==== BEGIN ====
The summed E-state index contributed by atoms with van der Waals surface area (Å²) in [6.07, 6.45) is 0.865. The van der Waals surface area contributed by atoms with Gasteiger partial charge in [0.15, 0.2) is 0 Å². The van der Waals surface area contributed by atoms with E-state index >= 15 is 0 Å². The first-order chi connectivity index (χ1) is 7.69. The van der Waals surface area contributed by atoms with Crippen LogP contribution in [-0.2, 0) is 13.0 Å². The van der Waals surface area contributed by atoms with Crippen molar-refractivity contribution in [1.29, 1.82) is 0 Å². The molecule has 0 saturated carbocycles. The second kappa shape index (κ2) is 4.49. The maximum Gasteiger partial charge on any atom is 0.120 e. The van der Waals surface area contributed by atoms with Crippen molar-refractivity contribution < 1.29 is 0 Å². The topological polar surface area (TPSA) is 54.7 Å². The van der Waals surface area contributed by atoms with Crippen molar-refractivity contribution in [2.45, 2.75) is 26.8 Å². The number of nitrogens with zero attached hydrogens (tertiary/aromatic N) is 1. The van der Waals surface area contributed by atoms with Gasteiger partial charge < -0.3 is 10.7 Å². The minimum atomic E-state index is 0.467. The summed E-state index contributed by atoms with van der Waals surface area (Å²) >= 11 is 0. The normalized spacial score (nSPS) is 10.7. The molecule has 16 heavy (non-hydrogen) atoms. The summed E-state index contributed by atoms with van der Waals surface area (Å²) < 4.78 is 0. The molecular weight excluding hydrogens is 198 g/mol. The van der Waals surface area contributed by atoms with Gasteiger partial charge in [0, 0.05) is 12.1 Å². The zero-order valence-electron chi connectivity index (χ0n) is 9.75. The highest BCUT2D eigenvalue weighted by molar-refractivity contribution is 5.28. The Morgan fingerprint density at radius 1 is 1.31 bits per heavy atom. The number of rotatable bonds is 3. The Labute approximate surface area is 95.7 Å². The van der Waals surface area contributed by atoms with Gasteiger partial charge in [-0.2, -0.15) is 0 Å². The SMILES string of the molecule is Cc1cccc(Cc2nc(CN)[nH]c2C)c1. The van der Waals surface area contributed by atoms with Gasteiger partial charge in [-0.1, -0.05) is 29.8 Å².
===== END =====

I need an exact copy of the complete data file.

The summed E-state index contributed by atoms with van der Waals surface area (Å²) in [6.07, 6.45) is 0.865. The van der Waals surface area contributed by atoms with Gasteiger partial charge in [0.15, 0.2) is 0 Å². The van der Waals surface area contributed by atoms with E-state index >= 15 is 0 Å². The first-order chi connectivity index (χ1) is 7.69. The van der Waals surface area contributed by atoms with Crippen LogP contribution in [-0.2, 0) is 13.0 Å². The van der Waals surface area contributed by atoms with Crippen molar-refractivity contribution in [1.29, 1.82) is 0 Å². The molecule has 0 saturated carbocycles. The second kappa shape index (κ2) is 4.49. The maximum Gasteiger partial charge on any atom is 0.120 e. The van der Waals surface area contributed by atoms with Crippen molar-refractivity contribution < 1.29 is 0 Å². The topological polar surface area (TPSA) is 54.7 Å². The van der Waals surface area contributed by atoms with Crippen molar-refractivity contribution in [2.45, 2.75) is 26.8 Å². The number of nitrogens with zero attached hydrogens (tertiary/aromatic N) is 1. The van der Waals surface area contributed by atoms with Gasteiger partial charge < -0.3 is 10.7 Å². The minimum atomic E-state index is 0.467. The summed E-state index contributed by atoms with van der Waals surface area (Å²) >= 11 is 0. The normalized spacial score (nSPS) is 10.7. The molecule has 16 heavy (non-hydrogen) atoms. The summed E-state index contributed by atoms with van der Waals surface area (Å²) < 4.78 is 0. The molecular weight excluding hydrogens is 198 g/mol. The van der Waals surface area contributed by atoms with Gasteiger partial charge in [0, 0.05) is 12.1 Å². The zero-order valence-electron chi connectivity index (χ0n) is 9.75. The highest BCUT2D eigenvalue weighted by molar-refractivity contribution is 5.28. The Morgan fingerprint density at radius 1 is 1.31 bits per heavy atom. The number of rotatable bonds is 3. The Labute approximate surface area is 95.7 Å². The van der Waals surface area contributed by atoms with Gasteiger partial charge in [-0.2, -0.15) is 0 Å². The SMILES string of the molecule is Cc1cccc(Cc2nc(CN)[nH]c2C)c1. The van der Waals surface area contributed by atoms with Gasteiger partial charge in [-0.1, -0.05) is 29.8 Å².